Super Fun Chemistry Egg-speriments
Welcome back, young scientists!
How about a riddle? Can you crack this one?
A box without hinges, key or lid, yet a golden treasure’s inside is hid. Can you guess what is it?
Ok, we have another one:
Breakfast or dinner I always taste great, I come from the one who wakes the town!
Egg-cellent! We are indeed talking about eggs. Wondering why? Because today, we have some super cool chemistry experiments with these versatile and delicious eggs.
Some time ago, we wrote an interesting article on eggs and tried to solve the ultimate debate on “what comes first – the chicken or the egg?”. Eggs may look like an ordinary part of your world but you can learn a lot from them. Scrambled or hard-boiled, irrespective of how you like to enjoy your eggs in the morning, you can unlock the secrets of the universe with eggs or at least some science secrets with these amazing DIY experiments. Find out how you can bounce an egg without breaking it, cook it without any heat, grow a crystal on it, or even make a green omelette for Dr Seuss fans! So let’s get started and whisk through these ultimate chemistry experiments with eggs.
The first rule of Chemistry hack: Do Not Taste Your Experiments (unless mentioned otherwise).
- Take a raw egg and carefully place it inside a glass or a jar
- Fill the glass with vinegar till the egg is completely submerged.
- Leave the egg in the glass for 1-3 days. You will notice tiny bubbles forming around the egg.
How will you know that your bouncy egg is ready? The egg will start to become translucent.
- Remove the egg from the glass and rinse it gently under tap water. While washing the egg, gently rub to remove the white firm shell from the egg.
- Examine the egg. You will find it rubbery and bouncy. Just make sure not to bounce it too high unless you are ready for a messy experiment.
The egg becomes rubbery and bounces due to a chemical reaction between the eggshell and the vinegar. The eggshell of a chicken egg is made of calcium carbonate and the vinegar contains acetic acid. Hence, when calcium carbonate and acetic acid react together, tiny bubbles of carbon dioxide gas form around the egg. Once the shell of the egg wears off, a thin membrane is formed covering the egg. The vinegar reacts with that membrane, making it bouncy.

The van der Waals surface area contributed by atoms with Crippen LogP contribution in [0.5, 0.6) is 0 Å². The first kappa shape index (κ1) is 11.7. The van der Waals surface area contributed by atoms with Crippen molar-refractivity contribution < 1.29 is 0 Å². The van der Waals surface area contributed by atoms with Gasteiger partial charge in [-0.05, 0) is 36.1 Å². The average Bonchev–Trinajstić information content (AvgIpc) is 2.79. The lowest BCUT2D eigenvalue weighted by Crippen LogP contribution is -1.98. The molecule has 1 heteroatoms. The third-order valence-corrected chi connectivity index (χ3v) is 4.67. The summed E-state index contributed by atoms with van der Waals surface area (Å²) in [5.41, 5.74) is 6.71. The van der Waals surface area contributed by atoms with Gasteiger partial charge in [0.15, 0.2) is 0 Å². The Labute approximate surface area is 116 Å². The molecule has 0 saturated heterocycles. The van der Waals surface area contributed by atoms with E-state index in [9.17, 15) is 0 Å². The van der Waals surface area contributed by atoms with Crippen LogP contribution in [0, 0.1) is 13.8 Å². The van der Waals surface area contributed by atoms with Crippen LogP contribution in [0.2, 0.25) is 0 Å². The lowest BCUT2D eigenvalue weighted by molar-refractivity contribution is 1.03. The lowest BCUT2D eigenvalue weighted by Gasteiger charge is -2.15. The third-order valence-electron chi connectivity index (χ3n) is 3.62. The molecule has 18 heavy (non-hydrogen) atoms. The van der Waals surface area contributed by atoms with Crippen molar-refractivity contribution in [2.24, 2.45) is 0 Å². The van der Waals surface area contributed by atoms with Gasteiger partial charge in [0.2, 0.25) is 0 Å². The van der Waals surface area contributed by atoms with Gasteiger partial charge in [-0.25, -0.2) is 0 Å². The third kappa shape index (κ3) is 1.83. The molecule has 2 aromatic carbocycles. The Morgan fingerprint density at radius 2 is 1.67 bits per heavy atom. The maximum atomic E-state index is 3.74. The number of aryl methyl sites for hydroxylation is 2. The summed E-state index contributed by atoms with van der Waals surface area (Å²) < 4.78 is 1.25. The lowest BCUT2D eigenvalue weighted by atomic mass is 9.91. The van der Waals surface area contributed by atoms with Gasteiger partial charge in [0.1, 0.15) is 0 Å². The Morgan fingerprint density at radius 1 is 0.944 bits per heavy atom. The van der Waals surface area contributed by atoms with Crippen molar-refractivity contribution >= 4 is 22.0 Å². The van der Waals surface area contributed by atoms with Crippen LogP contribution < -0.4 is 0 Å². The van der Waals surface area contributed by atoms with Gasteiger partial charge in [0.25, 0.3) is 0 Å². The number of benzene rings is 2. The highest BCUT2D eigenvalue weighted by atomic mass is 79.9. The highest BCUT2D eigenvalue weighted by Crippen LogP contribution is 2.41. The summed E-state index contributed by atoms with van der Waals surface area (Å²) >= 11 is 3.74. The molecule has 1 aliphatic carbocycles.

- Boil the egg, remove the shell, and then let it cool down.
- Place the cooled, boiled egg on top of the jar to check the size of the jar’s neck and the egg. The egg should not go inside.
- Take help from an adult to light a match and drop it inside the jar.
- Now quickly place the egg on top of the jar.
- Wait for the magic to happen as you notice the egg slowly dropping down inside the jar.
The egg moves into the jar without any contact due to the change in air pressure. At the beginning of the experiment, the air pressure inside the jar was the same as that outside the jar. Once we lit the match and placed it inside the jar, the air inside the jar heated up and started to expand. A few seconds after we placed the egg on the neck of the jar, the fire went off causing the air inside the jar to cool down and contract. When the air started to contract, the pressure inside the jar became less than the air pressure outside the jar. This gave the higher air pressure outside the jar an opportunity to push the egg into the jar.
- Take the help of an adult to chop half a cup of red cabbage.
- Add half a cup of water into the cabbage and boil it in a pan for about 5-10 minutes. You will notice the water turning into a dark purple.
- Strain out the cabbage, collect the water in a cup and keep it aside.
- Carefully crack open the eggs and separate the egg whites from the yolk by carefully pouring the eggs from one half of the shell to the other over a bowl.
- Mix a little bit of cabbage water into the egg white. You will notice the change in colour of the egg whites into green or bluish-green.
- Grease a pan with some vegetable oil and let it heat up for half a minute.
- Pour the egg white mixture into the pan and set the yolks into the middle of the egg white mix.
- Voila! Your ‘Green Eggs’ are ready. Unlike the other DIYs mentioned here, you can totally taste this egg experiment.
Red cabbages contain a pigment called anthocyanin, that changes colour when it comes in contact with acids (low pH) or bases (high pH). When the cabbage juice comes in contact with an acid, it turns red in colour, and when it comes in contact with a base, it turns into bluish-green colour. Egg whites are basic in nature and hence the cabbage juice turned into a bluish-green colour. You can try out the same experiment using red cabbage and vinegar. Let us know what colour you get from that experiment.
Did you like these experiments? Do let us know which ones you would try out at home. Keep an eye out for more such chemistry experiments and fun activities this month.
Liked this DIY activity? We have more interesting DIY activities for you:
Books are Tanaya Goswami’s first love and cheesecakes come a close second. Talking about movies, music, calligraphy, politics, and Elon Musk will get you listed under the friends’ section of her diary. Ever since moving on from her job as an English lecturer, she spends her time at BYJU’S crafting stories filled with emotion and sprinkled with sarcasm. Outside of work, she’s either learning something new (French, most recently!) or is curled up with a book and a cup of coffee. She firmly believes that discovering what you don’t know is the key to knowledge and is constantly working towards improving herself.
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